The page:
I started interviewing with other companies, and one of those companies was Shafer Services. I met with the HVAC manager, the office manager and Jimmy Shafer and was really struck by the professionalism and the experience that this team had. My dad called me after the interview and said he had heard great things about the company but, ironically, I didn’t take the job with Shafer; at the time they weren’t doing quite as much heavy commercial as I wanted to get exposure to. I told my dad that if I ever got the chance to work with them at a strategic or management level, I was going to jump all over that.

How did you finally have the opport-unity to work with Shafer?

    I took a position with another company. Less than a month later, my dad was playing golf with a guy who asked how I was doing. Dad told him about my career path and that my end goal was to buy a business. The guy told my dad that one of his best friends, Jimmy Shafer, was thinking about selling his company! Three months later, I left the job I had just taken and Jimmy and I were sitting at the closing table. In May 2017, I purchased the majority of the company’s equity from Jimmy.

How has the experience of owning a business been?
    It has been a lot of fun. It has been extremely eye-opening as to the demands and pressures entrepreneurs and business owners carry on their shoulders. I’m not going to lie; I underestimated that. I’m making decisions every day that can truly impact 39 other people. That’s a lot of weight but it’s also something that really kind of energizes me. In a way I think I thrive off of that pressure. At the end of the day, it’s given me the opportunity to pursue my reason for making that jump back in the end of 2015. This really has given me the opportunity to improve lives. When I originally thought about the service business, I thought I would be interacting with customers, taking care of people and improving their lives – and that is 100% the case. I love that, but it’s almost more fulfilling to be able to work to improve the lives of the people here that are part of our team.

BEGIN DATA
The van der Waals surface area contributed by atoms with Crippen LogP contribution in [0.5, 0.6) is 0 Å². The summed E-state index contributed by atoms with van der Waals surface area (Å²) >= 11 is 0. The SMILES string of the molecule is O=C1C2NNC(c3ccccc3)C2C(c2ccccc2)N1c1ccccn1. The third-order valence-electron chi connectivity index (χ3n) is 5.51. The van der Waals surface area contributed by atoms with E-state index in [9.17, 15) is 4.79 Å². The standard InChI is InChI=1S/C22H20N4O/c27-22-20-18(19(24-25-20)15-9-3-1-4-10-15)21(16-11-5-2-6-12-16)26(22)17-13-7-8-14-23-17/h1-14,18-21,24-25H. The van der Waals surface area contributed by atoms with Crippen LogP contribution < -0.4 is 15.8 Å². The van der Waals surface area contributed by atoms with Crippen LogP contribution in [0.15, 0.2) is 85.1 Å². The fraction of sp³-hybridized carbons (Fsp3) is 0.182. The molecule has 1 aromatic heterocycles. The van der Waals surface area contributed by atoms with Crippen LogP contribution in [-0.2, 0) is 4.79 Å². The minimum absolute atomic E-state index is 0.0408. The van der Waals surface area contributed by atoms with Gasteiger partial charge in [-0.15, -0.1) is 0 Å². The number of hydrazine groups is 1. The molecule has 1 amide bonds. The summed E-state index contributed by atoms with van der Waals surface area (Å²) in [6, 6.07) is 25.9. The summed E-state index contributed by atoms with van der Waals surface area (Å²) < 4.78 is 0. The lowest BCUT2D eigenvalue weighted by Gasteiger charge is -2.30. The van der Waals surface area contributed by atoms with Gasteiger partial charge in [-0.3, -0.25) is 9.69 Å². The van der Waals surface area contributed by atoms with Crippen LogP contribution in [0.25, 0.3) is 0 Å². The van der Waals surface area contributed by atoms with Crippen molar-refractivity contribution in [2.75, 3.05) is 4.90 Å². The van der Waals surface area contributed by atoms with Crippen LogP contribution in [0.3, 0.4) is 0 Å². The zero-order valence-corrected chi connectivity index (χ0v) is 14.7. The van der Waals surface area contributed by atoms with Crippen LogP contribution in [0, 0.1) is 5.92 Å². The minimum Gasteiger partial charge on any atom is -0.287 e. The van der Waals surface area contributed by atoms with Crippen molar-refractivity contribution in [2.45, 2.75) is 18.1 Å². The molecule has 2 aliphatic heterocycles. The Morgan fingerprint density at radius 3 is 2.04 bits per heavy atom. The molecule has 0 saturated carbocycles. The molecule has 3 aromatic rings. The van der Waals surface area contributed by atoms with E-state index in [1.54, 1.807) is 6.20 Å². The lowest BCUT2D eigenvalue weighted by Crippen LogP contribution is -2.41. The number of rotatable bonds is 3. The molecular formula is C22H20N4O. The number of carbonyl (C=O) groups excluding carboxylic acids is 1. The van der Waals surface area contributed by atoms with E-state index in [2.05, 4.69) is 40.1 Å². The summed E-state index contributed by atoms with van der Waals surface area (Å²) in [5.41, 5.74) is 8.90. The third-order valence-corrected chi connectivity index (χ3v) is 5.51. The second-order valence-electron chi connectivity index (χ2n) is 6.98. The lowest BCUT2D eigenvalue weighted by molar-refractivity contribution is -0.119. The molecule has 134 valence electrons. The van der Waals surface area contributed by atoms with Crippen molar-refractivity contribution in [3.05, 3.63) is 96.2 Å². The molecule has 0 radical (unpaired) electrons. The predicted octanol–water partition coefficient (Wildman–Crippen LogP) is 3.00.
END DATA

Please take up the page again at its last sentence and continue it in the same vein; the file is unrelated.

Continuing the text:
What mark have you made on the company so far?
    I have focused on really setting goals for us. Jimmy and the whole Shafer family have built and incredible organization and foundation. This business has been around for 130 years and has done some amazing things. What I was energized about and what I have worked to bring to the table is setting our sights on the future. Since we have so much great history, let’s leverage that to take the company to the next level and create something bigger and better for the community. A big part of that is painting that picture of what the future looks like, setting both short-term and long-term goals and working to build that team atmosphere and that congruency that is necessary to achieve those goals.
    In the last year-and-a-half, we’ve also made a more significant push into the commercial space on preventative maintenance, service, and replacement. That’s been really successful for us and we’ve grown significantly because of those efforts.

    What do you hope the future holds for the company?

    Our “WAG” – which is what I call our “Wild Ass Goal” – is to grow our 19 trucks to 100 trucks and our 39 employees to 150 employees by 2030. It’s definitely aspirational but totally doable. It’s not about striving to be the biggest or baddest, but really about setting ourselves up to be able to pursue that core purpose of improving lives. We really feel, at that level, we will be able to start having a significant footprint in the community, be able to give back and offer real career opportunities and multiple layers of growth for people that wanted to start a career in our industry.

What does your personal future hold?

    The biggest news for me is that I’m getting married on May 4. I have a beautiful, young fiancée, Elizabeth Hutchison. She’s not a Horned Frog; she’s a Sooner and a Dallas girl but she’s fitting into San Antonio pretty well. Her family has a ranch close to Stephenville, so we’re just going to do a small wedding out there, which has always been a dream of hers. I bought a house in San Antonio about three years ago, and we’ll be able to start our lives in San Antonio together, which will be awesome.
    HVAC subcontractor Shafer Services is in San Antonio. –mjm


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Author Info

Melissa Jones-Meyer dfweditor@constructionnews.net